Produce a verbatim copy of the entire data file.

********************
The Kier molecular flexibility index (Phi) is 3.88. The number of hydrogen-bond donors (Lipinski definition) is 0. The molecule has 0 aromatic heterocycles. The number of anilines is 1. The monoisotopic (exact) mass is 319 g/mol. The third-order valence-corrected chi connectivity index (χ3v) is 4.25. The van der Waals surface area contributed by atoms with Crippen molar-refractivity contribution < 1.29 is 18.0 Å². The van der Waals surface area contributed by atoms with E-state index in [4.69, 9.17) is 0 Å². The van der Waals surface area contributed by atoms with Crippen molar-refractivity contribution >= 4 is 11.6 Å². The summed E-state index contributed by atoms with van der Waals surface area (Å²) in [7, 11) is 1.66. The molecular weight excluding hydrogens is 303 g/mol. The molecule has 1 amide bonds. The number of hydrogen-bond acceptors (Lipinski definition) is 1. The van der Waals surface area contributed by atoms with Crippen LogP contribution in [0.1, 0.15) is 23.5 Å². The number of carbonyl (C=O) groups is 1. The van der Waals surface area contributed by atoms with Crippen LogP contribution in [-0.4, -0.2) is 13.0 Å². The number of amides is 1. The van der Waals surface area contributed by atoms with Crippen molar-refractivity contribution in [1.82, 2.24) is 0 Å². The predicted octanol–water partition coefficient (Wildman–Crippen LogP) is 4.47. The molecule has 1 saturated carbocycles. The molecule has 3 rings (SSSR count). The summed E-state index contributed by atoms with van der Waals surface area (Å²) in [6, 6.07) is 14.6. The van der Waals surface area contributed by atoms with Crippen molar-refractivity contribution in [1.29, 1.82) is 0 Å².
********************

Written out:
The Kier molecular flexibility index (Phi) is 3.88. The number of hydrogen-bond donors (Lipinski definition) is 0. The molecule has 0 aromatic heterocycles. The number of anilines is 1. The monoisotopic (exact) mass is 319 g/mol. The third-order valence-corrected chi connectivity index (χ3v) is 4.25. The van der Waals surface area contributed by atoms with Crippen molar-refractivity contribution < 1.29 is 18.0 Å². The van der Waals surface area contributed by atoms with E-state index in [4.69, 9.17) is 0 Å². The van der Waals surface area contributed by atoms with Crippen molar-refractivity contribution >= 4 is 11.6 Å². The summed E-state index contributed by atoms with van der Waals surface area (Å²) in [7, 11) is 1.66. The molecular weight excluding hydrogens is 303 g/mol. The molecule has 1 amide bonds. The number of hydrogen-bond acceptors (Lipinski definition) is 1. The van der Waals surface area contributed by atoms with Crippen LogP contribution in [0.1, 0.15) is 23.5 Å². The number of carbonyl (C=O) groups is 1. The van der Waals surface area contributed by atoms with Crippen LogP contribution in [-0.4, -0.2) is 13.0 Å². The number of amides is 1. The van der Waals surface area contributed by atoms with Crippen molar-refractivity contribution in [1.82, 2.24) is 0 Å². The predicted octanol–water partition coefficient (Wildman–Crippen LogP) is 4.47. The molecule has 1 saturated carbocycles. The molecule has 3 rings (SSSR count). The summed E-state index contributed by atoms with van der Waals surface area (Å²) in [6, 6.07) is 14.6. The van der Waals surface area contributed by atoms with Crippen molar-refractivity contribution in [1.29, 1.82) is 0 Å².